THE MEDITATIVE STATE
In 2021, the number of bicycles in Germany had reached the number of inhabitants. Statistically, every person in Germany has a bicycle at their disposal. Many certainly have none, but others have many. The bicycle has become versatile. The bike is a way to get to work, a shopping aid, a child transporter, a sports equipment. For me, the bike means a lot. A means of transport in everyday life, but also very often a racing machine. Over the years, it has become a center of life, a comfort zone to sit on the bike. I'm not alone in that.
We feel a bit like Pantani when we climb that mountain faster than we thought we could. Even if not all of us are competitive athletes.
We love the feeling of rolling faster and faster on smooth roads with the wind in your back. Even if not all of us race.
We're all proud af when we got over that damn 24% ramp. Even if not all of us wanted to set a new PR.
We all know the feeling when your legs are empty after a long tour and your head is just happy. Even if this tour is different for everyone.
We all somehow know this "meditative state" on the bike. Even if each of us takes a different path to reach it.
Bikes, helmets, clothing and everything you need on the bike have been advertised differently for a long time. What we see seems to be addressed to an elitist minority. To those who, like a tour pro, only pedal up alpine passes out of the saddle without shedding a drop of sweat. Preferably at golden hour in the drops without a facial expression.
I don't know how you ride up your weekly tourmalet, I'm sure it would look a little less easy for me. Of course, like everyone else, I want to feel sporty, fast and powerful. But I know I'm not always like that, and I'm sure you're not either. Still, we've earned our bike, our bibs in the closet, the spilled ISO powder in the kitchen just as much.
If someone feels adressed by the sterile, commercial Pantani without perspiratory glands, I can understand that, as there are certainly many who would like to ride their Tourmalets just like this.
But the reality is more. The reality is sweating, cursing, not feeling like it anymore and still pedaling, stumbling, red traffic lights, coke from the gas station, starvation, an 8th place in the segment and still celebrating yourself because 1273 people were slower beforehand, then almost puke, Let it roll when your legs give up and then you ride into the idyllic sunset anyway, without planning so. It's all part of it, and I'm sure you can think of more facets right now.
This is how I want to advertise cycling.
Both sides have their place. We keep pushing our own limits and win every time we get on the bike. Everyone has the right to feel badass like "Ulle" '97.
And at the same time, we are all just human beings who sometimes suffer and torture ourselves. This perspective also has its place.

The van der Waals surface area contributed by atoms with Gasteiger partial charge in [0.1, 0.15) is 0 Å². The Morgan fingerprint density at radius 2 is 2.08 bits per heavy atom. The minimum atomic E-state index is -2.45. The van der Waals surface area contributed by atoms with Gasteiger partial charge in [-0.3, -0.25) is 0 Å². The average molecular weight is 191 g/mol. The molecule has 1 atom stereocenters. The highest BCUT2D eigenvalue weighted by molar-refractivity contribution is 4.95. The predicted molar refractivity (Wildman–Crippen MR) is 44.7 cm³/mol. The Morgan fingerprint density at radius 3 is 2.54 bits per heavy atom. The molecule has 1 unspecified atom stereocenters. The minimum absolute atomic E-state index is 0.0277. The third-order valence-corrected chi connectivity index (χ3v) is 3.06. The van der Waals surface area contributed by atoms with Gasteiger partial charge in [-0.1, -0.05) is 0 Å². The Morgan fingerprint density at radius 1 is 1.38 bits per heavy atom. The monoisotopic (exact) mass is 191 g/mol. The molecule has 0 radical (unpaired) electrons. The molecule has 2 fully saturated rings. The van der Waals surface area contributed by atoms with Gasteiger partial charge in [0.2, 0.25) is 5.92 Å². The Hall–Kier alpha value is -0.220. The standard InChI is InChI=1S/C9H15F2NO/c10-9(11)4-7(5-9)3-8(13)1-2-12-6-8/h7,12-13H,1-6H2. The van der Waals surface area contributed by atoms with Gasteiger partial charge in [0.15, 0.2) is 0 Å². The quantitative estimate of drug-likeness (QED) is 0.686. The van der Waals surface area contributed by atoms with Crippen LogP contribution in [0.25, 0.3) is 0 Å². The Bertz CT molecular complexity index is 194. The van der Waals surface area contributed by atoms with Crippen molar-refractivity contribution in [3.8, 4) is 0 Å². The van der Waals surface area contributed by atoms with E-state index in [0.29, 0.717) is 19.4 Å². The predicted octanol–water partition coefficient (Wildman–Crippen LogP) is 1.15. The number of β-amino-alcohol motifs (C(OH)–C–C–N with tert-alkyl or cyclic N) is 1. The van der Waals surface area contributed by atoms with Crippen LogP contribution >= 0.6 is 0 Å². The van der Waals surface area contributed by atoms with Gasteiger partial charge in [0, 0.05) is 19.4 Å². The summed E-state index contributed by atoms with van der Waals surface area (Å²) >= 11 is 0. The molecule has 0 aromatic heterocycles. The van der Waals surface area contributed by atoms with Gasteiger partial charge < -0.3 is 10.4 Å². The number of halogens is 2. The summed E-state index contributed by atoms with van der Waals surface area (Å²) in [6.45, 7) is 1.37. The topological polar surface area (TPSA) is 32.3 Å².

What is it all about?
Cycling Jersey + Bibs. The clothes that are more familiar to us than many everyday outfits. The clothes we trust blindly on our adventures.
Dissolve boundaries between media as much as possible. Videos, better short than too long. Minimalist Reels with all the more mood. Photo material for insta-slides, which also contain gifs from Reels / videos.
Elmar, Pia, ? // Road / Gravel
Mara, Anne // Bike-Packing
Chris // Road / Urban
DOs & DON'Ts
Helmet, socks, shoes, glasses and the bike may show many colors. Rings, chains, bring them on. Somewhat matched to Jersey+Bibs of course. But "stealth riders" in all black lycra are boring and fortunately outnumbered.
Show emotions of all kinds, from joy to frustration, effort to relief.
Not every bike tour takes place on the Tourmalet at sunset. Reality also has the fast post-work ride out of the city under cloudy skies. Therefore: The landscape and the weather can also be beautiful. In its natural beauty as it is. Picture-book sunset won't be forced.
Most of us aren't pro athletes - it does not have to look like a 35 km/h average all the time.
Avoid cycling advertising clichés. Emotionless riding in the drops for 30 seconds, for example. Or the classic intros in which you can hear chain and rolling noises recorded in the studio and someone rides fast past the camera coming from the off screen, then the music starts. Cliché. Don't.
Scenes getting rid from the pace elite. Standing at a red traffic light. Stop at the gas station. Stop at the only grocery store in the middle of nowhere. Coughing and gasping after overestimating the duration of the segment.
Celebrate yourself. Clear Do. Even if very few of us are tour professionals, I want to give everyone a stage on which we can feel like Ronaldo at SUIII. Hero shots - standing there in boss mode - posing with understatement. Because each of us deserves it. Not just Ronaldo, not just Pantani. Portraits off bike. Also shows the product well...
Getting close with the camera. Wide angle lens style. No distant observer vibes. Handheld. Shaky in Action. Calm off the bike. Maybe filming with a cell phone and action cam occasionally, so that it sometimes feels like it was being filmed by a companion. No drone. Drone footage does always look nice, but only influencers have one with them when biking. Too sterile, uninvolved observer.